A loved one’s death will leave many things behind – photos, letters, trinkets, clothing, and much more. More than just the tangible stuff which surrounds us, a departed loved one will leave behind a lifetime of memories and a vast empty hole in the lives of those around them. One way to deal with the intangible effects of a family member’s death is to make use of the tangible things to create a memorial space in your home. Continue reading Creating A Memorial Space in Your Home
Christians turn to the Word of God, the Bible, for hope and comfort during times of trial, loss, or grief. Here is a collection of beautiful images and comforting Scripture verses laid out in attractive typography, for you to share with friends, use as a desktop background, pin, or simply read through for inspiration, hope, and comfort from the Word of God. Continue reading Comforting Scripture Verses
The article “Should A Child Attend A Funeral?” is a guest post by Litsa Williams (M.A., L.G.S.W.) and Eleanor Haley (M.S.) of the poignant, winsome, and well-written grief & loss blog What’s Your Grief. In addition to the many helpful insights you’ll find on their blog, you would be well-served by following their thoughtful posts on Facebook or Google+.
Children and teens returning to school after a death in the family – a difficult, sensitive, and personal issue. Here are some thoughts. Continue reading Returning to School After a Death in the Family
If you know someone who has suffered a loss, and you’re looking for what to say to someone who is grieving, here are seven helpful suggestions from Goings, Graces. These quotes are taken from the thoughtful post entitled, “What to say when there is nothing to say.” Continue reading 7 Tips for What to Say to Someone Who is Grieving
Handling grief when a loved one passes can be difficult enough for us grown-ups, and talking to children about death can be more difficult still. Yet children too must grieve, and helping a child through the loss of a loved one, be it a sibling, parent, grandparent or friend doesn’t have to be intimidating. Continue reading Talking to Children About Death
Over the last few years, social media sites like MySpace, Facebook, Twitter, YouTube and many others have become a part of our everyday lives. We use theses sites to share some of the major moments in our lives with our friends and the world. But what happens to those accounts after someone dies? Continue reading Death and Social Networking Accounts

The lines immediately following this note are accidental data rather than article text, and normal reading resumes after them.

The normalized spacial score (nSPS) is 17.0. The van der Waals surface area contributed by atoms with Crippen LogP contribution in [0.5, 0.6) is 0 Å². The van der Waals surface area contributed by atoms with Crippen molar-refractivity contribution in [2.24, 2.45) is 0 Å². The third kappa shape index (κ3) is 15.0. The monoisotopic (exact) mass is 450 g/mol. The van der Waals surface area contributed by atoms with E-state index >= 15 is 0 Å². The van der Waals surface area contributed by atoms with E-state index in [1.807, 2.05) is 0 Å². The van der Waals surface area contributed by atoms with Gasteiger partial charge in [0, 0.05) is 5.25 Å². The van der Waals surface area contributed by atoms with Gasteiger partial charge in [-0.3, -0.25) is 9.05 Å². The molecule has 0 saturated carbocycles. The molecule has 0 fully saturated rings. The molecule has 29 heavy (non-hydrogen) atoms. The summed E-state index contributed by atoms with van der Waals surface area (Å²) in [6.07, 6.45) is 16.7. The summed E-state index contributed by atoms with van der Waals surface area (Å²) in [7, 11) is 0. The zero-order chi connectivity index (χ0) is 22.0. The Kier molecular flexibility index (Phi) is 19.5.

It’s hard to know what to say in a sympathy card to someone who has recently suffered a great loss. Recently we came across this from Paul Tautges’ Counseling One Another blog:
PERMISSION: Give them permission to grieve or be shocked. Use words that communicate freedom to experience and release pain.
The pain of your loss is greater when your heart has been touched deeply and your life affected more profoundly by the one you have loved.
We are never prepared for the loss of a loved one, but God’s grace and mercy are new every morning. He is faithful in times of grief and He, with His Word and His children, will strengthen you in the days of head.
HONESTY: If you don’t know what to say then admit it. Don’t feel pressured to come up with some profound word that does not represent the real you. Include brief Scripture quotations of comfort. (Remember, the one thing Job’s “comforters” did right is they sat with him for one week w/o saying a word. Your unspoken presence will also mean the world to those who grieve)
If we knew what to say, we would not know how to say it. We are asking God to give grace running over as you and your family deal with this difficult hour.
EMPATHY: Show them you understand without actually saying, “I understand what you are going through.”
I was deeply saddened to hear of your mother’s death. I lost my own mother in a similarly unexpected way and I well remember the sense of shock. I pray the comfort of the Spirit of Christ will be with you and your family, especially your little ones who will be without their grandmother at Christmas.
ASSISTANCE: Open your ears to listen to them and your heart to serve them.
My deepest sympathy to you in the passing of your mom. Having gone through this just two years ago I understand and share your pain. I always thought the passing of an elderly parent would not be that hard. But I found out I was wrong; it is. Waves of emotions or memories wash over often when least expected. Trust me. It does get better with time. If you ever need a brother just to listen, feel free to call me any time. I am here for you.
Tips on the lost art of how to write a condolence letter, from Leonard M. Zunin and Hilary Stanton Zunin: Continue reading How to Write a Condolence Letter